Howard Gobioff

Formerly, Doctoral Student

 Computer Science Department  at  Carnegie Mellon University

Currently: Working at Google. Building bigger, faster systems that change the way people find information.


computer security, electronic commerce, distributed systems, networking, operating systems, storage systems


Current Research

I finished my doctoral dissertation  on  "Security of Network-Attached Storage" advised by  Garth Gibson  and  Doug Tygar in late 1999.
My research was part of the  Network-Attached Secure Disks  (NASD) project in the  Parallel Data Lab   along with the  NSIC/NASD  industry consortium.

The focus of my current research is a security system for network attached storage that balances security and performance while taking into consideration the diverse set of applications that run on storage as well as the cost-sensitive nature of storage devices. I've examined a variety of aspects of the problem including access control policies of different file systems, properties of storage system workloads, and the internal architecture of a modern hard drive in order to understand how construct a security system that helps deliver both the throughput and scaling advantages of a network attached storage architecture.

The research problem I address in my dissertation is "How do you provide security, which becomes necessary once storage is directly attached to the network, from a commodity network attached storage device while delivering the underlying performance of the NASD storage architecture?" The security mechanism I designed and implemented for the dissertation was used in prototypes of both AFS and NFS filesystems adapted to the NASD architecture.

Using traces both I collected of an AFS server and NFS traces from UC Berkeley, I refined the basic security mechanism to reduce the frequency with which clients must consult the server for security reasons which increase the scalability of the server. Since drives may not have large amounts of excess CPU or only limited hardware support for cryptographic operations, I developed a precomputed digest optimizations that reduce computational cost of protecting integrity in many cases and allows drives to deliver greater integrity-protected read bandwidth to clients. Finally, since cryptographic performance may be expensive in a commodity device, I simulated how different amounts of cryptographic performance being for integrity impacts the overall request latency seen by clients.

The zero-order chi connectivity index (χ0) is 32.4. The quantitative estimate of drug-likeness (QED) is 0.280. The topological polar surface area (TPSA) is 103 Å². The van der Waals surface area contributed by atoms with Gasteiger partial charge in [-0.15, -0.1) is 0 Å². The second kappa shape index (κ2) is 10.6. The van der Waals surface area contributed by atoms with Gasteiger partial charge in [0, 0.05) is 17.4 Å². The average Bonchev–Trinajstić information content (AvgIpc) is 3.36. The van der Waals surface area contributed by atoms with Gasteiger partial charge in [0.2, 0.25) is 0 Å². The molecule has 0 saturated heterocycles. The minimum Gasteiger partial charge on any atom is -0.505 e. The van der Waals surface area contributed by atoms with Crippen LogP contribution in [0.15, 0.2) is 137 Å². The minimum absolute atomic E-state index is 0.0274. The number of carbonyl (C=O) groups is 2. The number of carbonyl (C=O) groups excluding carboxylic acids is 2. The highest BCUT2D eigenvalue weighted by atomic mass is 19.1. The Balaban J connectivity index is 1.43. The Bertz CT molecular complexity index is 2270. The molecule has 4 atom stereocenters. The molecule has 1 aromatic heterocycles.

Currently, I work as a software engineer at building big, fast, scalable systems that change the way people find information.

Former Affiliations

Summer 1996   Designed and built Electronic Commerce System prototypes at NTT Data's Network Technology Group in Tokyo
Summer 1994   Worked in the functional verification group of the Workplace OS project at IBM's Boca Raton site
Summer 1993   Built prototype ISDN multi-media delivery system at Bell Communication Research (now Telecordia Technologies, Inc.)
Summer 1992   Built visualization applications and tools for research as a member of the Scientific Visualization Group at Argonne National Lab
1989 - 1993      Attended  University of Maryland, College Park and studied Computer Science and Mathematics


Additional Information

Contact Information

hgobioff AT cs _DOT_ cmu _DOT_ edu
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